Hill’s research on sexual assaults in the audience of live music events has shown that fear of not being believed is part of why women don’t report being groped to security.
It is “phenomenally brave” of the complainants to come forward, Hill said. “People will say things like, ‘what about his career’ … all of that empathy kind of language, but we really have to stop to remember how brave and how incredible it is for these women to be able to feel like they can talk about what happened to them.”
There remain some Hedley fans who don’t believe the allegations against Hoggard are true, repeating many common rape myths on online fan pages. Why didn’t they come forward immediately? Why are they hiding behind anonymity? They knew what they were getting into.
Other former fans have said they’re horrified. Lizzie Renaud, a tattoo artist and owner of Speakeasy Tattoo in Toronto, told the Star she covered up 13 Hedley tattoos for former fans when the allegations surfaced. But most “weren’t keen” to speak publicly on it, due to fear of backlash from fans who have unrelenting support of Hoggard, she said.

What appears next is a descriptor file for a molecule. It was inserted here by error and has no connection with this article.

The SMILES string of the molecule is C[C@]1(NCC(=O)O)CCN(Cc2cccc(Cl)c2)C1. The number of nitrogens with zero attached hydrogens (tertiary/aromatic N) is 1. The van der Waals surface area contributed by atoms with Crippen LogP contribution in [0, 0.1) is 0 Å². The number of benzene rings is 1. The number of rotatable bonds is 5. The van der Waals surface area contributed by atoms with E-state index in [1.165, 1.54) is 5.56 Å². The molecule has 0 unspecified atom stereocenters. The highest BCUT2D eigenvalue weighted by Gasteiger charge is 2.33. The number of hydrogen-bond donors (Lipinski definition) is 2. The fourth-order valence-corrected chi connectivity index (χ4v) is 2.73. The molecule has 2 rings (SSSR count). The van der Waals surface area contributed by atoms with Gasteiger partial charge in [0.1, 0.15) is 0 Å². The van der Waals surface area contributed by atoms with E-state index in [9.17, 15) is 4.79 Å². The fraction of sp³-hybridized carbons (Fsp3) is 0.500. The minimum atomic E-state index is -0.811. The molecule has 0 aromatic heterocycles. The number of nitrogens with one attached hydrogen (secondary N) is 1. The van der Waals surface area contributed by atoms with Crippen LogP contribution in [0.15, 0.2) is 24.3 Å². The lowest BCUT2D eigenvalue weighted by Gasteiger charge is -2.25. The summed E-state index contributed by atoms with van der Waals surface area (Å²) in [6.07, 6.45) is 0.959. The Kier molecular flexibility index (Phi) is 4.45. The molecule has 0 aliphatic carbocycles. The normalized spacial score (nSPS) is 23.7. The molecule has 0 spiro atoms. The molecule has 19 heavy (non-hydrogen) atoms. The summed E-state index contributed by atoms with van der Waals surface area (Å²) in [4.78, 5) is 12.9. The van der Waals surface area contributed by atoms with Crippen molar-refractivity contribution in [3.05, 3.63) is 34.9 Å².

For young women, accessing a concert space is one of the few places they can meet “like-minded people” without being under the direct supervision of parents or teachers, said Briony Hannell, a University Teacher in sociology at the University of Sheffield, also in the U.K.
And that’s important, as it creates a “real sense of excitement and independence that comes with this that can be an incredible, formative experience,” said Hannell, who specializes in feminist theory and fan studies.
“To access these spaces, as public events, and to feel safe while doing so is of fundamental importance. Girls and young women have every right to attend a gig and feel a sense of safety, belonging, and affinity towards the other concertgoers,” she said.